Wednesday, December 15, 2010

Authenticity, ePortfolio Dimensions and Teacher Dashboard

Thanks to a tweet by Jamin Lietze (from New Zealand), I found a blog post by Nick Rate, another NZ educator who thinks deeply about e-portfolios: Dimensions and Dashboards. I was impressed with this statement:
The basis for this discussion is really considering what an eportfolio should be and defining a tool that is as authentic as possible. The problem with most eportfolio systems is that the eportfolio is not the central working (learning) space, it is generally a space where learning is brought to and then shared and reflected upon. There is a lack of authenticity here and often a double handling of learning artefacts. So the question… is there a dimension of eportfolios that removes or minimises this issue?
His comments about authenticity really resonated with me because adolescent students often don't acknowledge the value or relevance of developing an e-portfolio (in contrast to their constant use of social networking). He also asks a question: "Are eportfolios a true representation of the learning or just a snapshot?" Then he identifies six "dimensions" or what I would call categories of e-portfolio tools:
  1. The Dedicated (A dedicated eportfolio system)
  2. The Managed (portfolio functionality or module built in or attached to a LMS)
  3. The Blogged (contained within an online blogging tool)
  4. The Mashed (distributed across online spaces and web technologies, using an aggregator such as NetVibes)
  5. The Saved (created using desktop software and not online)
  6. The Integrated (ePortfolios that are seamlessly integrated into the way students are learning)
Under the last example, he highlights the "Teacher Dashboard" (by Hapara, Ltd. of Auckland, NZ) which is described as "an add-on to Google Apps Education Edition that makes it easier for teachers to deal with their classroom Google Docs, Sites, Gmail and Blogger content." The description of their presentation at the ULearn '10 conference provides a tool for teachers to manage access to student work across Google Apps. The examples shown are from the Pt. England school in Auckland.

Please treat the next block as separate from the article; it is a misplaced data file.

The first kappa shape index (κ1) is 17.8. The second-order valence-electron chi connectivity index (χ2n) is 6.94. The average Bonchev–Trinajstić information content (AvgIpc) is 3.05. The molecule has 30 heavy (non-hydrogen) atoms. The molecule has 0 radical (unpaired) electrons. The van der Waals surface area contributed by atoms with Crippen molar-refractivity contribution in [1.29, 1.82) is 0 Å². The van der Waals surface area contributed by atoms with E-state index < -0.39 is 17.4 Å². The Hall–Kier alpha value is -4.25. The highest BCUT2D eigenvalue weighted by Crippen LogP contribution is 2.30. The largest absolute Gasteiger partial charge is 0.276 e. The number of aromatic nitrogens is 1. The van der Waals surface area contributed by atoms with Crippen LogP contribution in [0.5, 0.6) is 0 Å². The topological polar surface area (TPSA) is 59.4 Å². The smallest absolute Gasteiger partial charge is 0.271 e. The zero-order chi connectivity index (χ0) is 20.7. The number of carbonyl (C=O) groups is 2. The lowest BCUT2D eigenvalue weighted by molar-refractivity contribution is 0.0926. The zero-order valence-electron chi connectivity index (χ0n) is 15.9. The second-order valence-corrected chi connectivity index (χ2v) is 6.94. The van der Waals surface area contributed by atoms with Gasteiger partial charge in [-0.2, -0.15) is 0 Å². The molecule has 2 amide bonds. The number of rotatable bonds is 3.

In my opinion, this tool looks like it provides a much-needed teacher-centered management approach in schools to balance the learner-centered PrPl/PCB approach theorized by Paul Kim of Stanford. I can't find the Teacher Dashboard tool in the Google Apps Marketplace yet, and I would love to get my hands on see how it really works! It would be a great addition to the upcoming workshop that I will be leading for a school district in North Dakota in January, as well as the technology conference workshops and presentations that I will be conducting in the next few months at NCCE (March 3, 2011 in Portland) and ISTE (June 29, 2011 in Philadelphia).


Lenva Shearing said...

We are using Hapara next year to manage our student Google sites and docs. It is a fantastic tool. I will report back on how we go with it, but our teachers are looking forward to the simplicity and ease of use it offers, as well as it being a robust system for a managed learning environment.

Manaiakalani said...

Hi Helen, It was great to meet you at Garrisons with Lenva, and then again at ISTE this year. We have been using the Teacher Dashboard with our Google Apps for Education in the latter part of this year in our school (Pt England) and in our cluster schools. I can tell you that as a facilitator, it is the first technology implementation I have introduced to teachers that has had 100% of the teachers wearing a big smile after I left their classrooms. It is not about the technology or the ease of use, it is that they immendiately sense a world of teaching and learning made easy from one simple innovation.

Auckland, NZ

Jan Zawadzki (Hapara) said...

Hi Helen - the "visible" components of Teacher Dashboard are indeed focused on the teacher, although a lot of work has gone into management features that are also very important to school and district administrators.

We are working very hard to get Teacher Dashboard ready for public release on the Google Marketplace and to open it to more schools; we've been focusing our efforts on trialing the tools with a small number of schools for now.

We are very happy to answer any questions - please get in touch with us!